There’s a common misconception that people who get scammed largely deserved their misfortune. Whether it’s presumed that they got greedy, they fell for something that was too good to be true, or they were looking for an easy way out, it’s both unfair and unkind to make these snap judgements of victims of scammers. When it comes to scammers, there’s only one party to blame for these wrongful actions — the scammers themselves.

And with literally millions of people looking for a job right now, these scammers have found a new round of susceptible people to target. It’s a fairly well documented fact that scammers have a knack for knowing who will be easy prey, and this latest scam is no different. According to a report from the Better Business Bureau (BBB), scammers have ramped up their efforts to separate desperate job seekers from what’s left of their meager funds.

This scam is nothing new, but it has surged in popularity with the sheer number of people looking for jobs in today’s economy. Dubbed the “employment scam,” it can take on many forms, but the end result remains the same. At the end of the day, if a person is bilked out of their money, then the scammer has won.

What does this scam look like, and how can you safeguard yourself from falling prey to it? Please note that anyone — from all walks of life, no matter your age, your sex, your race, or any other factor — can become a victim of a scam. The only way to protect yourself is to be aware of the scam and recognize the signs of it. If a potential employer asks any of the following of you, then there’s a good chance they’re a scammer:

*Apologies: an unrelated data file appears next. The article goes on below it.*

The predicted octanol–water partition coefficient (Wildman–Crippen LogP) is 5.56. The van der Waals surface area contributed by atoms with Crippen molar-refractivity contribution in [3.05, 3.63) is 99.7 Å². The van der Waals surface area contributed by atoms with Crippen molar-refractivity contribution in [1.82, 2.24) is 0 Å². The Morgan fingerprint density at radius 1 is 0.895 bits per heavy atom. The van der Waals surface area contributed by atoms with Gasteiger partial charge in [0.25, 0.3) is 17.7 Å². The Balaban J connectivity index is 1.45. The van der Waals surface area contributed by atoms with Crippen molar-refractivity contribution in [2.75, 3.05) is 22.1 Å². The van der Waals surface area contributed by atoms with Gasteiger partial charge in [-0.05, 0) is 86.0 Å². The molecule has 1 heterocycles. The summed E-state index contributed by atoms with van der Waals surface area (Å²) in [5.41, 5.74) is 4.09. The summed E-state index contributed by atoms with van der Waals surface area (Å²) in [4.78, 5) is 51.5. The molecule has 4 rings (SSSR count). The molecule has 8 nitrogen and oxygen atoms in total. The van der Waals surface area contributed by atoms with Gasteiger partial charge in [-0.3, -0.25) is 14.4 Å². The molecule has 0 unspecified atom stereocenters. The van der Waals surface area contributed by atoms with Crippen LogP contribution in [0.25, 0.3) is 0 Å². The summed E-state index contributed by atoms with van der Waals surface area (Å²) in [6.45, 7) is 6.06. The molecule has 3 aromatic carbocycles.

• You are required to pay the so-called employer for your own training up front.
  • You are expected to give up your banking/personal info for a credit check.
  • You are overpaid by a fraudulent check and told to wire back the difference.
  • You are told that you need to pay for expensive equipment to work from home.

Please note that these scammers can spoof legitimate companies. They may try to pass themselves off as real-deal businesses; they’ve even tried to emulate the BBB itself. And when you refuse to follow through with their demands, they will double down and might even become hostile and aggressive, resorting to threats and cajoling. It’s important to not cave in; once they start bullying you, they know the gig is up.

The BBB also notes that coronavirus has created a “perfect storm” for scammers, but there are a few things you can do to protect yourself. They advise that you avoid social isolation, as that can make you more vulnerable to scammers. When in doubt, seek out a friend’s feedback. Sometimes a reality check can make all the difference in whether or not you become a mark. Do a little bit of digging online before you accept an “offer” or share personal information. And finally, be prudent. No matter how many warnings the BBB puts out each year about scams, the only person who can really protect you from getting scammed is just one person…yourself.